Wexford’s Darragh Egan looks for consistency amid rollercoaster campaign

Winning two, drawing two and losing one has seen Wexford into preliminary quarters

Wittingly or otherwise, Darragh Egan specified the date of his first training session as Wexford hurling manager. It’s not yet six months ago, the point being that if his team are a sort of work in progress, then Wexford are at least going in the right direction. Plenty others not so much.

After six weekends of championship hurling, only eight teams remain in contention for the Liam MacCarthy Cup: Munster hurling finalists Limerick and Clare, Leinster hurling finalists Galway and Kilkenny, provincial third-place finishers Wexford and Cork, plus Joe McDonagh finalists Antrim and Kerry. Gone are Dublin, Tipperary and Waterford, among the others.

Wexford needed to beat Kilkenny in Nowlan Park in their final game of the Leinster round-robin to ensure their summer wasn’t over on the third Saturday in May, and they did exactly that, winning 1-22 to 1-18 – also a first championship win over Kilkenny on their home ground.

Speaking about that win, Egan pointed to the belief he’d already discovered in his team despite the proper rollercoaster of their round-robin campaign – winning two (against Laois and Kilkenny), drawing two (against Galway and Westmeath), and losing one (against Dublin).

“I know exactly what they’ve given to us, since we met them on the 27th of November,” said Egan, the former Tipperary inter-county player. “We hurled well against Laois, in the second half, blew them away, we were so wasteful up in Mullingar against Westmeath, hit 21 wides, made a few mistakes.

“The big thing for us now over these next three weeks is can we get that level of consistency, keep that level of consistency in training, and make sure when we go to the preliminary quarter-final that we’re in good stead, ready to attack the All-Ireland championship.”

Extra week

The losers of the Antrim-Kerry Joe McDonagh final await on the weekend of June 11th/12th, which affords Wexford an extra week to prepare than, say, the Leinster finalists, who are out on June 4th. Win that preliminary quarter-final and Wexford are back at the same point as the beaten provincial finalists, those two quarter-finals scheduled for June 18th.

Egan took over as Wexford hurling manager from Davy Fitzgerald, who stepped down last July after five seasons in charge. After an encouraging start to the league, winning all five games in Division 1 Group A, including against All-Ireland champions Limerick, things came to a shuddering halt when they lost the semi-final to Waterford, 4-20 to 1-23, at Semple Stadium.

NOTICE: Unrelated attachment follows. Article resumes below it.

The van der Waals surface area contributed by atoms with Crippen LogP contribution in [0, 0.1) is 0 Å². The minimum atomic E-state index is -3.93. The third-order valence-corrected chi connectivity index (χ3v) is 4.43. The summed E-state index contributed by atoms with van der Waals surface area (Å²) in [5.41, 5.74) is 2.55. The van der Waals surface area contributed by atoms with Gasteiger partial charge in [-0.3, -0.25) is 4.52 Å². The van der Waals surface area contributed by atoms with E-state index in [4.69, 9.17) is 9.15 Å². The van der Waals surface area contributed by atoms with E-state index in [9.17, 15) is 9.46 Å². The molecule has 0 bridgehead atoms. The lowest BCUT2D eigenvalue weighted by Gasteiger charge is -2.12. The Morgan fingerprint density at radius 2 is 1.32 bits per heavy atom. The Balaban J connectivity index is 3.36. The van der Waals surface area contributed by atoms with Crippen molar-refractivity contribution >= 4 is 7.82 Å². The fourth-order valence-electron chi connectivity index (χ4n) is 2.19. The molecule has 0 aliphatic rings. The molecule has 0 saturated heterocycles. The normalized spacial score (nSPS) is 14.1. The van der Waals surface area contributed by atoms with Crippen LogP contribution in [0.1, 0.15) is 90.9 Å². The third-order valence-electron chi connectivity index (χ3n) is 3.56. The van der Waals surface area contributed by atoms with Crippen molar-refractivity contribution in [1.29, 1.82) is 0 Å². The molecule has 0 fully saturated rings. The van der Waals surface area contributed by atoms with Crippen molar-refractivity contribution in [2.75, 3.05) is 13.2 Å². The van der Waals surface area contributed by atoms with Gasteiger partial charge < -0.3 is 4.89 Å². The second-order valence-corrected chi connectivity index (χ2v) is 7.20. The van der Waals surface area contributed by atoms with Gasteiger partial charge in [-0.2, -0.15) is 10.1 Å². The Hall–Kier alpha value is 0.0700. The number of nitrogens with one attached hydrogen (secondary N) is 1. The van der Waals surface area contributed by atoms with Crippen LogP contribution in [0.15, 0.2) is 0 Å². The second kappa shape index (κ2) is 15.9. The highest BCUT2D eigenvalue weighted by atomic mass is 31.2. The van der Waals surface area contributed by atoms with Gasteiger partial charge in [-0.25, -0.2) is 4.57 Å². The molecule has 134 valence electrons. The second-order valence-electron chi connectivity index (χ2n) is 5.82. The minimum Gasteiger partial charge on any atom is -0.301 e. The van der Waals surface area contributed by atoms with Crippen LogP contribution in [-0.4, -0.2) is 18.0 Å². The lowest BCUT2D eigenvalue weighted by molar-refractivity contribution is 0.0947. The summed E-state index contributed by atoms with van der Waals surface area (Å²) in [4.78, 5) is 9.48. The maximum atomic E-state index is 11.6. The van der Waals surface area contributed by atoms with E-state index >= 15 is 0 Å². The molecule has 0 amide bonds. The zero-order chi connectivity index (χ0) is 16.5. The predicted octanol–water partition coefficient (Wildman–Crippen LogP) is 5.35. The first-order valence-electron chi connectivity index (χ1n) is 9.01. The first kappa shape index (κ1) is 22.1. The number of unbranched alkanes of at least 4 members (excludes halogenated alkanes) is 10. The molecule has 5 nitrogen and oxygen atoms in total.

Waterford went on to win the league outright and establish themselves, it seemed, as potential All-Ireland contenders. Instead, their summer has now come to a halt, after losing to Clare on Sunday, which means after 12 round-robin games over three Munster Championships (2018, 2019, and 2022) Waterford’s record now reads 10 losses, one draw and one win – that being against Tipperary in round one this year.

For Egan, the three-week break before the preliminary quarter-final also affords him the chance to further strengthen Wexford’s panel, several players coming back into contention including defenders Shaun Murphy and Shane Reck.

“We’re getting bodies back on the field,” he agreed. “Lee Chin had a five-month hamstring injury, he was always going to take a few games to get back up to speed. Shane Reck is back training now, Shaun Murphy is not too far away after back surgery, so we’re going to have more bodies on the pitch. Also our under-20s are back in the squad after their Leinster final loss, and we’re trying to really, really build a panel.

‘Good crew’

“You saw Oisin Foley, Charlie McGuckin, they’ve never worn a Wexford jersey in a championship match before this year. We’re building a good crew that can sustain these games, and over the next three weeks we want training to be ultra-competitive.

“It has to be a launchpad, we saw Cathal Dunbar got a very important score [against Kilkenny], Mikie Dwyer, lads who are training really well but just aren’t getting into the first 15, and I know Tony Kelly referenced it last week, after the Clare-Limerick game, this is a 20-man game.

“We are building a strong panel, we’re not there yet, we’ve absolutely loads of work to do, we still have to be more efficient in front of goals, but finishing strong is something we’re pleased about.”

Egan also sounded wary of any complacency around that preliminary quarter-final. “We went in as favourites against Westmeath in Mullingar as well, so we’d be well aware of what’s coming down the tracks. There was lots of drama in that Joe McDonagh Cup, the winners and losers of that will be coming in thinking they’ve a real big chance, and we just need to be ready for that.”